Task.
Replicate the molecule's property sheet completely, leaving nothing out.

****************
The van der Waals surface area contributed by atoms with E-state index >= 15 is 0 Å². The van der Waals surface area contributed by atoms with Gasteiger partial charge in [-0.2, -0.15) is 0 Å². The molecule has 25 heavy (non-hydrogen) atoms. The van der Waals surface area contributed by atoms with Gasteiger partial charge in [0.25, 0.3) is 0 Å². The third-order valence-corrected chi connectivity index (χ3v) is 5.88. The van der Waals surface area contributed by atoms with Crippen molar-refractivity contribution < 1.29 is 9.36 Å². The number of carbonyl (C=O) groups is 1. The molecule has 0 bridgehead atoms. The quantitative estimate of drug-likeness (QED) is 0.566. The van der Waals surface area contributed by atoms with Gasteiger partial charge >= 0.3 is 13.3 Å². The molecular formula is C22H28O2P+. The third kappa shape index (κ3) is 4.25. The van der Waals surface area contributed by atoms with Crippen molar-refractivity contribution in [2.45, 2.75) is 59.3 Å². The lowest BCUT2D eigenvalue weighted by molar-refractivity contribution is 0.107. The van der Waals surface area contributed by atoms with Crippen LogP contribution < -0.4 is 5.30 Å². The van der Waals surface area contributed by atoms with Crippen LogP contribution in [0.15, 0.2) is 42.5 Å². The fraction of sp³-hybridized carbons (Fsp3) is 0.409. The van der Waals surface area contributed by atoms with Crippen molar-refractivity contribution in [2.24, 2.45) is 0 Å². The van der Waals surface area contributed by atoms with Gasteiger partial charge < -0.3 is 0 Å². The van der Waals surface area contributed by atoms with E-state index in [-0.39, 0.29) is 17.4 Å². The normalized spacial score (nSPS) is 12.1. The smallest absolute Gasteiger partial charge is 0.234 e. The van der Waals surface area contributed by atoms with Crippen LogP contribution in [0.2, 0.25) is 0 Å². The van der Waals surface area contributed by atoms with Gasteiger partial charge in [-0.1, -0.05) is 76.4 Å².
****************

The van der Waals surface area contributed by atoms with E-state index >= 15 is 0 Å². The van der Waals surface area contributed by atoms with Gasteiger partial charge in [-0.2, -0.15) is 0 Å². The molecule has 25 heavy (non-hydrogen) atoms. The van der Waals surface area contributed by atoms with Gasteiger partial charge in [0.25, 0.3) is 0 Å². The third-order valence-corrected chi connectivity index (χ3v) is 5.88. The van der Waals surface area contributed by atoms with Crippen molar-refractivity contribution < 1.29 is 9.36 Å². The number of carbonyl (C=O) groups is 1. The molecule has 0 bridgehead atoms. The quantitative estimate of drug-likeness (QED) is 0.566. The van der Waals surface area contributed by atoms with Gasteiger partial charge >= 0.3 is 13.3 Å². The molecular formula is C22H28O2P+. The third kappa shape index (κ3) is 4.25. The van der Waals surface area contributed by atoms with Crippen molar-refractivity contribution in [2.45, 2.75) is 59.3 Å². The lowest BCUT2D eigenvalue weighted by molar-refractivity contribution is 0.107. The van der Waals surface area contributed by atoms with Crippen LogP contribution < -0.4 is 5.30 Å². The van der Waals surface area contributed by atoms with Crippen LogP contribution in [0.15, 0.2) is 42.5 Å². The fraction of sp³-hybridized carbons (Fsp3) is 0.409. The van der Waals surface area contributed by atoms with Crippen molar-refractivity contribution in [2.24, 2.45) is 0 Å². The van der Waals surface area contributed by atoms with Gasteiger partial charge < -0.3 is 0 Å². The van der Waals surface area contributed by atoms with E-state index in [-0.39, 0.29) is 17.4 Å². The normalized spacial score (nSPS) is 12.1. The smallest absolute Gasteiger partial charge is 0.234 e. The van der Waals surface area contributed by atoms with Crippen LogP contribution in [0.2, 0.25) is 0 Å². The van der Waals surface area contributed by atoms with Gasteiger partial charge in [-0.1, -0.05) is 76.4 Å².